# Tag Info

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Your question is asking about model Verification. You can find numerous resources on methods and standards by searching for Verification and Validation (Roache 1997, 2002, 2004, Oberkampf & Trucano 2002, Salari & Knupp 2000, Babuska & Oden 2004), as well as the broader topic of Uncertainty Quantification. Rather than elaborate on methods, I would ...

26

The problem with equispaced points is that the interpolation error polynomial, i.e. $$f(x) - P_n(x) = \frac{f^{(n+1)}(\xi)}{(n+1)!} \prod_{i=0}^n (x - x_i),\quad \xi\in[x_0,x_n]$$ behaves differently for different sets of nodes $x_i$. In the case of equispaced points, this polynomial blows up at the edges. If you use Gauss-Legendre points, the error ...

23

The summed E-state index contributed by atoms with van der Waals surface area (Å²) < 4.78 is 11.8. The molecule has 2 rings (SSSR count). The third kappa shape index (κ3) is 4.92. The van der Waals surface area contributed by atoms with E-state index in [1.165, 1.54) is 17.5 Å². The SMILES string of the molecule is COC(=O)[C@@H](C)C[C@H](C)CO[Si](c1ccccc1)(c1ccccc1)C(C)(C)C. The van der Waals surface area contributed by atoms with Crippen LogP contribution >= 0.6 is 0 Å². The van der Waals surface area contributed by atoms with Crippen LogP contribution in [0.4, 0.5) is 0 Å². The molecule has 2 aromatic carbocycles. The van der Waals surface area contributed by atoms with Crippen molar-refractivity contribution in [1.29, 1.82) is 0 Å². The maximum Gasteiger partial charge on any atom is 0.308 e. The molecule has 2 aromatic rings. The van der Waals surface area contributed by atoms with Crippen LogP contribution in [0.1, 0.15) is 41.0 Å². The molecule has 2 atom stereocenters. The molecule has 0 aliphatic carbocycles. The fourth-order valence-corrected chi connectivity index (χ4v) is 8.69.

Error estimates usually have the form $$\|u - u_h\| \leq C(h),$$ where $u$ is the exact solution you are interested in, $u_h$ is a computed approximate solution, $h$ is an approximation parameter you can control, and $C(h)$ is some function of $h$ (among other things). In finite element methods, $u$ is the solution of a partial differential equation and $... 22 This is a really interesting question, and there are a lot of possible explanations. If we are attempting to use a polynomial interpolation, then note that polynomial satisfy the following annoying inequality Given a polynomial$P$of degree not exceeding$N$we have $$|P^{\prime}(x)| \leq \frac{N}{\sqrt{1-x^2}}\max _x |P(x) |$$ for every$x \in (-1,1)$... 20 I think this is not quite what you had in mind, but for the sake of completeness, let's start with some basics. Most quadrature formulas such as Newton-Cotes and Gauss are based on the idea that in order to evaluate the integral of a function approximately, you can approximate the function by, e.g., a polynomial that you can then integrate exactly: $$\int_a^... 19 No such standards exist, as reliable error estimates often cost much more than the approximate calculations. Basically there are four kinds of error estimates: (i) Theoretical analyses proving that a numerical method is numerically stable. This doesn't really give an error bar as the analysis only guarantees that the error made is not worse than a ... 16 Both norms are similar in that they are induced by the scalar product of the respective Hilbert space, but they differ because the different spaces are endowed with different inner products: For \mathbb{R}^N, the Euclidean norm of v = (v_1,\dots,v_N)^T\in \mathbb{R}^N is defined by$$\|v\|_{2}^2 = (v,v)_{2} = \sum_{i=1}^N v_i^2.$$For \ell^2 (the ... 14 Chapter 8 of Brenner and Scott's Mathematical Theory of Finite Element Methods is devoted to this subject. In particular, theorem 8.1.11 and the corollary give you that \|u - u_h\|_{W^1_\infty} \le C h^{k - 1}\|u\|_{W^k_\infty} for linear elliptic problems with sufficiently smooth coefficients, provided that the finite element space satisfies some other ... 13 Sort of. There are theoretical error bounds that have been derived by numerical analysts that are usually overestimates, and may not be as useful in practice, because they may involve information that is difficult to obtain for problems in practice. A good example would be the bounds on numerical errors in the solution of ordinary equations, which you can ... 12 Adams-Moulton method is significantly more stable. The analogy used when I was taught the difference is the same as extrapolation and interpolation. Interpolation is relatively safe numerically. Extrapolation can blow up if you happen to have an asymptote or some other odd feature. For instance, solving the ode y'(t) = -y(t) with y(0) = 1 using ... 11 For measuring the error in the solution of PDE, it is quite natural to choose the norm of the space in which the solution lies. For example, for elliptic PDEs, the solution lies in H^1 and so it is natural to choose the H^1 norm to measure the error. This makes sense because, for example, the solution does not lie in the space W^{1,\infty} and so it ... 10 It's not implementation-dependent in the sense that this is a mathematical operation performed on your matrix. However, it is very much matrix-dependent. If your matrix is diagonalizable and A=XDX^{-1}, then zeroing out some element adds a small perturbation matrix E, so the new eigenvalues will be (assuming the matrix X does not change much)$$ X^{-1}... 10 And, it is my understanding that the 4 and the 5 are for the order of the global and local error, respectively. Your understanding is wrong. The local error of a Runge–Kutta method of order$n$is proportional to$h^n$. What ode45 does is to estimate the solution (of one step) with two Runge–Kutta methods with local orders of 4 and 5, respectively (hence ... 9 I guess, you start by collecting error rates of components, such as DRAM, like this Google research on DRAM Errors in the Wild: A Large-Scale Field Study They found ~1% chance to get one uncorrectable error per year. I'm not sure if that's what you're interested. I'd be more interested in undetectable errors. Errors such that typical error checking methods ... 9 The term is commonly used in the following way in the finite element context: Let's assume that$u\in V$is the exact solution of the PDE, and$u_h\in V_h$the finite element approximation. Then we ask for the convergence order of the norm of the error$\|u-u_h\|_X$with regard to some norm$\|\cdot\|_X$. We then say that the approximate solution "converges ... 8 The reason why people prefer to use the first estimate, in my opinion, is that the first one arises naturally from the Galerkin orthogonality of the FEM, interpolation approximation property, and most importantly the coercivity of the bilinear form(for Poisson equation's boundary value problem, it is equivalent with the Poincaré/Friedrichs inequality for$H^...